A hole is prepared in the jaw bone in stages. An Implant is fitted and a healing cap inserted.
When the Implant has healed, the healing cap is exposed and an abutment inserted.
A crown is then fitted to the abutment.
When an implant is placed it can be some months before the new tooth is fitted.
A temporary denture can be made for cosmetic purposes. But the impact from the lower jaw can disturb the implant and affect the healing process.
As an alternative an adhesive bridge can be made which is fixed to the adjacent tooth.
This provides a tiny, but permanent gap between the tooth and the new implant.
Occasionally when an implant needs to be placed in the upper jaw there may not be sufficient bone between the mouth and your sinus. In such cases the placement of an implant is still possible but may require a procedure known as the sinus lift.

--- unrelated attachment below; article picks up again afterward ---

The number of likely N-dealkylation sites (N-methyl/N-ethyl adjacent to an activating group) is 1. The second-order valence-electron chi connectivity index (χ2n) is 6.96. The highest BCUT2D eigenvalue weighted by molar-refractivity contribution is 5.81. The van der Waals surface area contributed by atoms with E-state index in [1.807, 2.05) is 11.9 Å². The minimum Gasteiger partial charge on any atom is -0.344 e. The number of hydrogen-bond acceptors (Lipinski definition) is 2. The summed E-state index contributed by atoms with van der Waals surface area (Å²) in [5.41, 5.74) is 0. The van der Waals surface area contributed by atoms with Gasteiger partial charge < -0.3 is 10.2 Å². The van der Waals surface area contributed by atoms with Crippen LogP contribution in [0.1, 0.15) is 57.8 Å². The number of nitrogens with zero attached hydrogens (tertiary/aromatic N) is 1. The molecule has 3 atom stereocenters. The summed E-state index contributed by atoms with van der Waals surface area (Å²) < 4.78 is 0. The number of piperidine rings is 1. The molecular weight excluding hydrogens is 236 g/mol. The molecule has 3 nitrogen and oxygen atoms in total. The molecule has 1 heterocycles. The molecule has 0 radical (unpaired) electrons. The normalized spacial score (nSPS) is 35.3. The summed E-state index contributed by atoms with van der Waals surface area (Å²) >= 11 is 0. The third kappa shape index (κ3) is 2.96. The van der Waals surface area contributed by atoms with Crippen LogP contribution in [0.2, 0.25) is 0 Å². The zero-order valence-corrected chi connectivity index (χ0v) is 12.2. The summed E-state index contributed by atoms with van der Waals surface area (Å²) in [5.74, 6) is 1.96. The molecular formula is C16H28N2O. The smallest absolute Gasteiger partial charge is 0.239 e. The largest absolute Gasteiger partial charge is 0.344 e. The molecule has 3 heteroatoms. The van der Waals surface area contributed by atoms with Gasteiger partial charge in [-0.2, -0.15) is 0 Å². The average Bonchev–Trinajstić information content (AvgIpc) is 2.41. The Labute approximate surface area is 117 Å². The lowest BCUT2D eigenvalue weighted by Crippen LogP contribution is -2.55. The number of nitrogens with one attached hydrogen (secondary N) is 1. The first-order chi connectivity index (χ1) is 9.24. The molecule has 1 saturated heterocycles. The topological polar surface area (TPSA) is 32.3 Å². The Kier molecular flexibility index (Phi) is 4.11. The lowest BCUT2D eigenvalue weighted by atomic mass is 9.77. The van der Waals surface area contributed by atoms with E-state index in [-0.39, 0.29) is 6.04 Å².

Sinuses are cavities inside the structure of our skull.
When we lose a tooth, the bone around the root area starts to recede. This can lead to the sinus expanding into the tooth root area. If you choose to have an Implant there may not be sufficient bone to support it.
Special material can be inserted to encourage bone re-growth and 'lift' the sinus.
Over time, the bone will re-grow providing enough bone to support the Implant.
Do you have a full denture?
A number of Implants may be used to secure a lower denture.
A hole is made in the jaw bone for each Implant. The Implant is positioned and a Healing Cap applied.
The gum is replaced while the bone recovers. Access to the Implant is made and the second part of the Implant is attached.
The bars are attached and tiny magnets in the denture then keep it securely in place